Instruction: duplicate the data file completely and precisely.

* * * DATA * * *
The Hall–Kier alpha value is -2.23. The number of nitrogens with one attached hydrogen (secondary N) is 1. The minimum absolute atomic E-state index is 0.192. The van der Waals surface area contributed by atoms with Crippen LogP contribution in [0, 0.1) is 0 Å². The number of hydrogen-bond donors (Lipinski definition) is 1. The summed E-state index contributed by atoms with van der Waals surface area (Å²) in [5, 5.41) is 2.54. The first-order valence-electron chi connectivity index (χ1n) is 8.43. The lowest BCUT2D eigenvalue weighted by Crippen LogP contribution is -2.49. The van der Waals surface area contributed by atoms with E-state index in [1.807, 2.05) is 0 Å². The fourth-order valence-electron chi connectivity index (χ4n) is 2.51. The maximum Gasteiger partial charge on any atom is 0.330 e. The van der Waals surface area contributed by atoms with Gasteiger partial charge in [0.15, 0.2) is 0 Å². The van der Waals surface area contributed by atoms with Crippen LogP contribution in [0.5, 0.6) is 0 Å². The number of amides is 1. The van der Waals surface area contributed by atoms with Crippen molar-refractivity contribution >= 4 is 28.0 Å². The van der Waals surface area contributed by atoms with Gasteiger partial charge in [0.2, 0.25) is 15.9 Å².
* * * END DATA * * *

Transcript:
The Hall–Kier alpha value is -2.23. The number of nitrogens with one attached hydrogen (secondary N) is 1. The minimum absolute atomic E-state index is 0.192. The van der Waals surface area contributed by atoms with Crippen LogP contribution in [0, 0.1) is 0 Å². The number of hydrogen-bond donors (Lipinski definition) is 1. The summed E-state index contributed by atoms with van der Waals surface area (Å²) in [5, 5.41) is 2.54. The first-order valence-electron chi connectivity index (χ1n) is 8.43. The lowest BCUT2D eigenvalue weighted by Crippen LogP contribution is -2.49. The van der Waals surface area contributed by atoms with E-state index in [1.807, 2.05) is 0 Å². The fourth-order valence-electron chi connectivity index (χ4n) is 2.51. The maximum Gasteiger partial charge on any atom is 0.330 e. The van der Waals surface area contributed by atoms with Gasteiger partial charge in [0.15, 0.2) is 0 Å². The van der Waals surface area contributed by atoms with Crippen LogP contribution in [0.5, 0.6) is 0 Å². The number of amides is 1. The van der Waals surface area contributed by atoms with Crippen molar-refractivity contribution >= 4 is 28.0 Å². The van der Waals surface area contributed by atoms with Gasteiger partial charge in [0.2, 0.25) is 15.9 Å².